I started to get paranoid, thinking I must be super unattractive for these guys to go out of their way to be nasty to me. I couldn’t comprehend any other reason why they’d treat me this way, and it made a big dent in my self-esteem that lasted throughout high school.

College

I was in a serious relationship throughout all of college, and so besides flirting with and dancing with guys at parties, everyone pretty much knew I wasn’t available. I was certainly guilty of leading people on at times, but everything was good-natured and people understood. That didn’t necessarily stop this one guy, one night in my senior year, from trying to put his hand up my skirt. I kept swatting it away and saying that, “I have a boyfriend,” but we were also with a group of people and I didn’t want to ruin the fun we were having. After enough times, I moved away from him, and one of my friends who noticed wedged herself in between us so he wouldn’t keep trying to touch me.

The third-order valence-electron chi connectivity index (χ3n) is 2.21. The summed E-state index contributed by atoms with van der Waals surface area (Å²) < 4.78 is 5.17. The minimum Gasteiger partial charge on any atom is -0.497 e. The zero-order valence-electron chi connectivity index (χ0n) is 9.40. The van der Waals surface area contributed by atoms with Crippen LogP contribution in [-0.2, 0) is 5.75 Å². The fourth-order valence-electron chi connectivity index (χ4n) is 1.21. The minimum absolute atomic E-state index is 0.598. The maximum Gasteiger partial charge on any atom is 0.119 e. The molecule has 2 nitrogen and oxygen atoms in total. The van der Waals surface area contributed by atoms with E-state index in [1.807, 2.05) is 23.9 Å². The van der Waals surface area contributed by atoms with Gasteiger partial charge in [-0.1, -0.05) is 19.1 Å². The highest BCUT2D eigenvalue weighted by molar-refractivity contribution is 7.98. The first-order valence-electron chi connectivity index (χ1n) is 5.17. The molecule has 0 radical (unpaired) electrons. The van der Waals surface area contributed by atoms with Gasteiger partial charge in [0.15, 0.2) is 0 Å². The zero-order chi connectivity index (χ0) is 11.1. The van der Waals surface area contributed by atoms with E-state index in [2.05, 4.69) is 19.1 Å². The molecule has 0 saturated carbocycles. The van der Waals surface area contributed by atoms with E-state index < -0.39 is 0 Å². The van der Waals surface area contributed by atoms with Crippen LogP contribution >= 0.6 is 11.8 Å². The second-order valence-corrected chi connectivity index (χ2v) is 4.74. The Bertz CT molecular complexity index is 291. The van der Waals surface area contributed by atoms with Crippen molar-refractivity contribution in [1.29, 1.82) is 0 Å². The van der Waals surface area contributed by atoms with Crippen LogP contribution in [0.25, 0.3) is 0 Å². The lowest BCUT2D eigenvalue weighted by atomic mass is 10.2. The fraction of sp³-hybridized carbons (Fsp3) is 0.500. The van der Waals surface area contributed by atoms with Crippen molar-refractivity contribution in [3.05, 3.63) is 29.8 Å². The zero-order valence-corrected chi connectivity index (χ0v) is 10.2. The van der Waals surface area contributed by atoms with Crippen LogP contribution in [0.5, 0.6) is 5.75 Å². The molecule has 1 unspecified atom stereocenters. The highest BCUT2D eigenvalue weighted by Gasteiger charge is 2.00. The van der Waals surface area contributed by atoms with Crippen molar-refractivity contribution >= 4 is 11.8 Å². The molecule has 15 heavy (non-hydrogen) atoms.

Later that night, he text messaged me, talking about how turned on he was, but also apologizing for his behavior. I reiterated that though I was flattered, I wasn’t looking to date him—I had a boyfriend. The next day, we met up in person, and he officially apologized. We hugged, and I thought everything was good. Then he said, “But, you know, if you are ever on the market…hit me up.”

Witnessing harassment in the workplace

I’ve been very lucky in that I’ve never felt sexually harassed at work by colleagues or higher-ups. There was only this one time at one of my previous jobs, when a mail guy who had been moved to my floor (for dubious reasons) asked me what my plans were for the long weekend. I said I was going to hang out with my boyfriend, to which he responded, “Oh, so are you guys gonna drink some wine? Make love? Not make love?” And then when I didn’t answer he said, “Come on, we’re all adults here.” I didn’t end up reporting him because he’d already been reported for other behavior and I was pretty sure he was on his way out.